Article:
I agree with Schweitzer: there are two kinds of people, the helpers and non-helpers, the servers and the setters, the participators and the spectators and the happy and the unhappy…the fulfilled and the unfulfilled. Peter’s mother-in-law join the ranks of the helpers. In all my years [43] of ministry; I have never met a server that was not happy and I’ve never met a sitter that was not a complainer. When we reject Jesus call to serve, we become deeply introverted and so preoccupied with our self that it is impossible for us to think of anyone else and this leads to misery of the worst sort.

Many preachers have an unhappy retirement. Over the years they become addicted to being needed and they also enjoy the honors that goes with the job. When they retire, they have a lot of time on their hands and in some cases very few phone calls in regards to preaching assignments. The pastor who baptized me back in 1968 was an unusual man. Unfortunately I did not realize this until just a few years ago. He was never a great preacher. I cannot remember one sermon or even one point that he made and I heard him preach many times He was a very good pastor. He loved to tell stories and he had a great memory but he had trouble relating his stories to any specific point. He just told story after story at random and he lost track of time. Needless to say, when he retired, he got very few opportunities to preach but no man enjoyed retirement more than he. He was built like St. Nick and often played the part at parties and the nursing home. He didn’t need a pillow under his shirt, he had the big belly and everything but what I appreciated about him most was his jolly attitude. I saw one of his beautiful daughters just weeks ago and I told how much I appreciated her father’s spirit and attitude. How did he remain so jolly? Rarely did anyone invite him to preach so what was his secret. He got involved in a nursing home ministry and was faithful to that humble ministry for the last 20 years of his life. He took a job that no other preacher wanted. He was devoted to helping others and he did it until the day he collapsed. He could have sat home and felt sorrow for himself as so many seniors do but he would have not part in that: he had to be helping someone else and that was the key to his jolly attitude.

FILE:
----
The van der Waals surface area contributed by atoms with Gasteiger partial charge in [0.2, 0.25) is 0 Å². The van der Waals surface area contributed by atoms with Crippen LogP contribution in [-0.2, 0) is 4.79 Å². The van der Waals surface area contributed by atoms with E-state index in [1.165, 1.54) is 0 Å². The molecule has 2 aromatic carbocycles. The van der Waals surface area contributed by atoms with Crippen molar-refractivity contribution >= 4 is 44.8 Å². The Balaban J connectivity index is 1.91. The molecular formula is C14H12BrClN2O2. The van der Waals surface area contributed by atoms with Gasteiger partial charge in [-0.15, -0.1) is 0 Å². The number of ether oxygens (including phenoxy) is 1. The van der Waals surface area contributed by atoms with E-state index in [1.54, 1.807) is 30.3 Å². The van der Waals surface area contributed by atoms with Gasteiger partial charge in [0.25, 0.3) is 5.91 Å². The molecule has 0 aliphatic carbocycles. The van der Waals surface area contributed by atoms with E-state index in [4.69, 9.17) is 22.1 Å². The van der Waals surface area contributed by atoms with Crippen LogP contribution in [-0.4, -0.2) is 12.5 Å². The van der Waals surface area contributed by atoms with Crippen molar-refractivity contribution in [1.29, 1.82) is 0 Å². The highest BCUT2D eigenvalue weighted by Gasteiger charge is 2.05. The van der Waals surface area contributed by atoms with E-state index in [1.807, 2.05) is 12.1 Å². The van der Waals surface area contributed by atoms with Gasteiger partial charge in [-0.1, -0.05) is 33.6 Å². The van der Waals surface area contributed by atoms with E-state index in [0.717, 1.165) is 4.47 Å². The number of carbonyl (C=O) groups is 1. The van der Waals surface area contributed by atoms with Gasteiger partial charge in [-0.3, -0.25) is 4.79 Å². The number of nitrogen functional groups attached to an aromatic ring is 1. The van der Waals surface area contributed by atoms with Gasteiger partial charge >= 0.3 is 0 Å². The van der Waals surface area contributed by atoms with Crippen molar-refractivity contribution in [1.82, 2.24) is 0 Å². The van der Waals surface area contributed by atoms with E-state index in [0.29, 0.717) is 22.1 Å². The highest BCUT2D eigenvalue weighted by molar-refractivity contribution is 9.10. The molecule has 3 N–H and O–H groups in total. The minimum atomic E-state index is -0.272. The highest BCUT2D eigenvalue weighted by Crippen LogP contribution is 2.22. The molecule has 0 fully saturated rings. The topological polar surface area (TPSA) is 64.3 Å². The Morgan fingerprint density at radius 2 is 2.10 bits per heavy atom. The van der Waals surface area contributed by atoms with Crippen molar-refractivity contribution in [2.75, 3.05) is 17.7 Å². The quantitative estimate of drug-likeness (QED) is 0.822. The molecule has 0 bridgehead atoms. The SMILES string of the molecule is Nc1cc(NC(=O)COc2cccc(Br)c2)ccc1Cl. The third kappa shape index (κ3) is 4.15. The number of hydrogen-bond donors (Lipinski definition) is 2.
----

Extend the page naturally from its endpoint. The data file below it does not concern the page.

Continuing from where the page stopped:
I’m telling you folks, Jesus doesn’t save us to sit, He saved us to serve. He doesn’t heal us to hinder but He heals us to help. Two kinds of people: helpers and non-helpers, which are you?